An open letter to David Cameron from a proud northern lass

Dear David,

I understand that you are having a little bit of a problem connecting with voters in the north of England as a post by Oliver O’Hanlon suggested. Well, as a proud lass from Leeds, I’m here to offer a few words of advice. For a start northerners like ‘proper folk’ – folk who are polite, humble, straight forward, respectful, honest and transparent, the type of people who don’t take themselves too seriously no matter what their background or wealth. Compassionate, trusting, generous, thrifty, treating others how they like to be treated themselves, our northern towns and cities are full of those who work hard, earn a living, pay their taxes and look after their families. This is what makes them tick. All they expect in return is a fair deal from those with the responsibility and power to improve their lives and the communities they live in.

You know that the Conservative Party has a problem. They are detached from the real world, they present themselves as detached, and they sound like they are detached. Their words sound vacuous, their speeches hackneyed, their ideas uninspiring. The wealthy may well be attracted to them with the promise of tax cuts and other financial incentives, but what right now would attract the rest of us to vote for your party?

Your confernece slogan was ‘a party for hardworking people’. You’re damn right that people are having to work hard. Real term wage cuts, increased tuition fees, cuts to education allowances, higher and higher energy and food  prices, people working for longer, paying into their pensions and getting less for it. This is the reality for most people right now regardless of where they live. I don’t associate this with fairness. And more importantly people will remember all this when they are next at the ballot box. So please stop patronising people.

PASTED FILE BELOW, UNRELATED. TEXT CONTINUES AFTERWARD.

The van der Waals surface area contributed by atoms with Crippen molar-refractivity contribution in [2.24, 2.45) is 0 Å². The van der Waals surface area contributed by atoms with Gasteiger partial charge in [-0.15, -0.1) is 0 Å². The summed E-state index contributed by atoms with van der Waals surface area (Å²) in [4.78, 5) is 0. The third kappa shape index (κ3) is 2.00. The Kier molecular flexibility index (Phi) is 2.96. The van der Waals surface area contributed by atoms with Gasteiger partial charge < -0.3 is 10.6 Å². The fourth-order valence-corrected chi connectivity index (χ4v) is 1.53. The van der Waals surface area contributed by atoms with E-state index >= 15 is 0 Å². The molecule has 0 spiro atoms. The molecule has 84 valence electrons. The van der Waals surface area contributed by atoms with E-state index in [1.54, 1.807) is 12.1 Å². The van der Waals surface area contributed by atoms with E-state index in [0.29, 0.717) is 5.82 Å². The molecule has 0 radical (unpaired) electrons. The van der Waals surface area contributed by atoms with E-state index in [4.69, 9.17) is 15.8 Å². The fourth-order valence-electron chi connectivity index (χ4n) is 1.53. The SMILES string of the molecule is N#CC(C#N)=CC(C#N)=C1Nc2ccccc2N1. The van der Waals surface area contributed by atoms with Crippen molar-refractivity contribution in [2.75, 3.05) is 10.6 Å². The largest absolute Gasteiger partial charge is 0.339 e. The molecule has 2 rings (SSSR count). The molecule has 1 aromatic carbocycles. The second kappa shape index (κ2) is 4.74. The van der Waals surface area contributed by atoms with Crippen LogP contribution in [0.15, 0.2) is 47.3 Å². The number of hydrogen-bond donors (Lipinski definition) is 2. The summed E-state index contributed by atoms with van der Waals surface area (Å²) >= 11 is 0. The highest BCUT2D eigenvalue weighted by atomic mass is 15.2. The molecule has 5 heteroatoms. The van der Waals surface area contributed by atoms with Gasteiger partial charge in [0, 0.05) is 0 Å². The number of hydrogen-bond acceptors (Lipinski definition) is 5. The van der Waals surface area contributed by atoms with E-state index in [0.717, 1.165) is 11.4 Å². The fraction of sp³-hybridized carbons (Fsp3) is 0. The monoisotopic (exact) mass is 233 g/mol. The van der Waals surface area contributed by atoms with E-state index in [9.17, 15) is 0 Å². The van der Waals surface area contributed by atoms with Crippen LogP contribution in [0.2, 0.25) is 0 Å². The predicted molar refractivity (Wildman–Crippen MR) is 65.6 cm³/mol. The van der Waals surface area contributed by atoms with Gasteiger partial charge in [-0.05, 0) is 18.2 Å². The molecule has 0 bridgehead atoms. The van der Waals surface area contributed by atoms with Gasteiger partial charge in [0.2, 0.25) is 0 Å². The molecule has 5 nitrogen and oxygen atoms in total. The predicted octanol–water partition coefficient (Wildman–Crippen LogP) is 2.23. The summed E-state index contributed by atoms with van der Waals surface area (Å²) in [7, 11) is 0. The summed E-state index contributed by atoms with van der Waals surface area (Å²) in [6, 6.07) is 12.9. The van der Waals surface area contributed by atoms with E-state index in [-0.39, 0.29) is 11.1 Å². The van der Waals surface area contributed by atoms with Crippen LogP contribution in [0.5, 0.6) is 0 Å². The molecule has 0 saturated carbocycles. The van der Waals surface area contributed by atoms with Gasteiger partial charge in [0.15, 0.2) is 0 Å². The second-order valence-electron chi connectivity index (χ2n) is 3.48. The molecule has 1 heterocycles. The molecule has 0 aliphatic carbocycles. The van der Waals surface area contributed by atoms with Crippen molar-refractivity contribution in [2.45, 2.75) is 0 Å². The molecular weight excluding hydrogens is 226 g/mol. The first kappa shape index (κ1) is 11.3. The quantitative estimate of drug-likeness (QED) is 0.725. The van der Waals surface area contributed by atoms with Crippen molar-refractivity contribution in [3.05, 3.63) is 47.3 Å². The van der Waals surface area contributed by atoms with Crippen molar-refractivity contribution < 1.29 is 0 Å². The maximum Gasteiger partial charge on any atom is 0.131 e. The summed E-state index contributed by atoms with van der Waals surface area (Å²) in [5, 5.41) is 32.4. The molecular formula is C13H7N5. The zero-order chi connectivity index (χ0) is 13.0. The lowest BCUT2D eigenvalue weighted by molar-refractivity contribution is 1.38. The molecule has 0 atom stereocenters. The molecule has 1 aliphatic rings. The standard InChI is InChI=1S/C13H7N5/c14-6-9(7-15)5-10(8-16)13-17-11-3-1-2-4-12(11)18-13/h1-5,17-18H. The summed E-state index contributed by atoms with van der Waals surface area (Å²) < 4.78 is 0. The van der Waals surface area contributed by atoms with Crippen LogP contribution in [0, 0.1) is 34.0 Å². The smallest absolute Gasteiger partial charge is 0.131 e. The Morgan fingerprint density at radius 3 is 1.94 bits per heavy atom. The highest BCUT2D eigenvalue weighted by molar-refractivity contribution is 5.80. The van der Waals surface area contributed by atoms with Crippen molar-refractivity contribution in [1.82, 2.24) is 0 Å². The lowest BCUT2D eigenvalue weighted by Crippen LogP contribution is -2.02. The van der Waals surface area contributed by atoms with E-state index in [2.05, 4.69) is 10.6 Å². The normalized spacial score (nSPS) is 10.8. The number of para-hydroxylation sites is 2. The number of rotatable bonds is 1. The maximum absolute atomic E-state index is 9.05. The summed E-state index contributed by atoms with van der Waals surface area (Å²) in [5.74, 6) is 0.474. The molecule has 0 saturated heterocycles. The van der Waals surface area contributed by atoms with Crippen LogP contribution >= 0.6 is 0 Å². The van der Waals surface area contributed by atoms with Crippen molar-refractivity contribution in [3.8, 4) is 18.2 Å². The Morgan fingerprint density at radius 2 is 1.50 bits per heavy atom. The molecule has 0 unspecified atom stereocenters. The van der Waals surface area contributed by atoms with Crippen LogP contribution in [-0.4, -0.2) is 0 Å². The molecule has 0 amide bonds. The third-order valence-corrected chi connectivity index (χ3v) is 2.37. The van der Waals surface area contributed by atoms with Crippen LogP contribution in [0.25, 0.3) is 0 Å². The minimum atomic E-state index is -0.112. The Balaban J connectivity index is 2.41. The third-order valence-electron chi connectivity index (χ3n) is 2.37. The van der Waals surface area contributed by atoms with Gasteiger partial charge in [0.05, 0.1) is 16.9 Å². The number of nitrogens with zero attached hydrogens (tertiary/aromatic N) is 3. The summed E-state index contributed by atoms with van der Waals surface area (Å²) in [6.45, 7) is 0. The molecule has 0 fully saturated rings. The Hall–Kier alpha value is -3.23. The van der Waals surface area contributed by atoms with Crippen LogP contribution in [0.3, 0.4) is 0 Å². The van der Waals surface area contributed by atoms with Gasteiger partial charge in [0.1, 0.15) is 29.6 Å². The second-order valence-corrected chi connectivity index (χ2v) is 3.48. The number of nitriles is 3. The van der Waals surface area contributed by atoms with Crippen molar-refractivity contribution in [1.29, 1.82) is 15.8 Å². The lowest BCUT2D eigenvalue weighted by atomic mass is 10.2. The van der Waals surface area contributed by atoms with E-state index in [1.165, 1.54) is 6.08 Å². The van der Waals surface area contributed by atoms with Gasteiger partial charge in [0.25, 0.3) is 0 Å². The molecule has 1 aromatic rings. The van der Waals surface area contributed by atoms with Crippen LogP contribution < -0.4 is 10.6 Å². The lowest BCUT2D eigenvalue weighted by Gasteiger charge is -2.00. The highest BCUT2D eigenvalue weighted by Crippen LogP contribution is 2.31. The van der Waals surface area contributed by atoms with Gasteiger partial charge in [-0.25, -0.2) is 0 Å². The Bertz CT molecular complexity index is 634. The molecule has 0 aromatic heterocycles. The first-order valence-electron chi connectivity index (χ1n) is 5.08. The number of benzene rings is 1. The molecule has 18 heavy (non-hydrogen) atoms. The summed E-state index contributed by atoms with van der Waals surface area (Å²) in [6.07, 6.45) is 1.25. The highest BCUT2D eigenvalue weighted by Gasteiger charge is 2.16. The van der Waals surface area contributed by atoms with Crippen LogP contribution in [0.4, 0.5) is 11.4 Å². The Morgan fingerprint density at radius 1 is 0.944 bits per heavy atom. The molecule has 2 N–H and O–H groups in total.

We have been left with a coalition government, and that means compromise, compromise and more compromise when it comes to having a clear and coherent idea of policy direction and delivery. In the battle for political power it is sad that the Liberal Democrats have lost their identity, that Labour are lacklustre and scrabbling round for ideas to score the odd point at Prime Minister’s Questions – some might say they lost their way years ago – and you are in grave danger of cementing your party’s identity once again as the ‘nasty party’.

For many people the expenses scandal exposed the sheer gluttony of many MPs. They now see clearly that politicians’ seemingly genuine motivations for entering Parliament are short-lived and disappear when the trappings of power take hold and towing the party line is the only way to career progression. Northern folk don’t fancy people who appear to be in it for themselves. Where are the front-benchers who have experience of a ‘proper job’? Why are MPs allowed to take second, third and even fourth jobs, normally in highly remuneartated  board-level positions? Rarely do we see any of them with a second job at the heart of the public services they manage and profess to hold dear. Where are the state-educated representatives? Why are there so many white men in Parliament when women and those from ethnic backgrounds have so much to offer our society? Not much feels right just now about our political system, do deeply has it been damaged by scandal after scandal.

The solution is a simple one really: talk sense, show assertiveness and direction, don’t be frightened to upset bankers and other vested interests if our demoralised youth can benefit, understand the community you serve and let people enjoy the fruits of a true democracy. If this doesn’t happen the I predict a new movement will fill ever developing political voids that may well have severe consequences for us all. If you would like to discuss this further please get in touch.

Yours sincerely

Phillipa

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